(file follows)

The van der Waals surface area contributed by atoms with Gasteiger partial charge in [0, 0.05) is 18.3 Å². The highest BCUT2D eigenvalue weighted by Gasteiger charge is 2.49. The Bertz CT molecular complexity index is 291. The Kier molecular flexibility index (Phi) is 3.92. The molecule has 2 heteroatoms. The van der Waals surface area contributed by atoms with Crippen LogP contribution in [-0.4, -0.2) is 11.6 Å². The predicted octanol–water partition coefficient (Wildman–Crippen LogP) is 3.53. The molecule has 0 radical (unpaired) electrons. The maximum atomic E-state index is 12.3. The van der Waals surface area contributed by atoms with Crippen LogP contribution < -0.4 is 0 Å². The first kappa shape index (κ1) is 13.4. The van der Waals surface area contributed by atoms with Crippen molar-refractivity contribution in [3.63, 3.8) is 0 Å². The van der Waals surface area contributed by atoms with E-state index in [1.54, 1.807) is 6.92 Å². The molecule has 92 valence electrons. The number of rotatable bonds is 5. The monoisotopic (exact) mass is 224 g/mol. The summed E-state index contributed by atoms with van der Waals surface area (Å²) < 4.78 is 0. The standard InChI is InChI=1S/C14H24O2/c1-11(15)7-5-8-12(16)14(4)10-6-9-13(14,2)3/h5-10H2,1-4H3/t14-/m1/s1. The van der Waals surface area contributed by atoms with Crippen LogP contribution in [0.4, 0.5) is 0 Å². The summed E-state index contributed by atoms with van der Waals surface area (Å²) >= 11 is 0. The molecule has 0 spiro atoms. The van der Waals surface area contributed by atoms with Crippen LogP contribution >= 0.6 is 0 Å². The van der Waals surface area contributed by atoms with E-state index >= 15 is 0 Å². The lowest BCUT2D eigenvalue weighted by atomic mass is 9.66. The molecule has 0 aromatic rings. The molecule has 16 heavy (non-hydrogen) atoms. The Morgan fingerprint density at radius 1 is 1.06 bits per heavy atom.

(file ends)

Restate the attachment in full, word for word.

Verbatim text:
The van der Waals surface area contributed by atoms with Gasteiger partial charge in [0, 0.05) is 18.3 Å². The highest BCUT2D eigenvalue weighted by Gasteiger charge is 2.49. The Bertz CT molecular complexity index is 291. The Kier molecular flexibility index (Phi) is 3.92. The molecule has 2 heteroatoms. The van der Waals surface area contributed by atoms with Crippen LogP contribution in [-0.4, -0.2) is 11.6 Å². The predicted octanol–water partition coefficient (Wildman–Crippen LogP) is 3.53. The molecule has 0 radical (unpaired) electrons. The maximum atomic E-state index is 12.3. The van der Waals surface area contributed by atoms with Crippen LogP contribution < -0.4 is 0 Å². The first kappa shape index (κ1) is 13.4. The van der Waals surface area contributed by atoms with Crippen molar-refractivity contribution in [3.63, 3.8) is 0 Å². The van der Waals surface area contributed by atoms with E-state index in [1.54, 1.807) is 6.92 Å². The molecule has 92 valence electrons. The number of rotatable bonds is 5. The monoisotopic (exact) mass is 224 g/mol. The summed E-state index contributed by atoms with van der Waals surface area (Å²) < 4.78 is 0. The standard InChI is InChI=1S/C14H24O2/c1-11(15)7-5-8-12(16)14(4)10-6-9-13(14,2)3/h5-10H2,1-4H3/t14-/m1/s1. The van der Waals surface area contributed by atoms with Crippen LogP contribution in [0.4, 0.5) is 0 Å². The summed E-state index contributed by atoms with van der Waals surface area (Å²) >= 11 is 0. The molecule has 0 spiro atoms. The van der Waals surface area contributed by atoms with Crippen LogP contribution >= 0.6 is 0 Å². The van der Waals surface area contributed by atoms with E-state index >= 15 is 0 Å². The lowest BCUT2D eigenvalue weighted by atomic mass is 9.66. The molecule has 0 aromatic rings. The molecule has 16 heavy (non-hydrogen) atoms. The Morgan fingerprint density at radius 1 is 1.06 bits per heavy atom.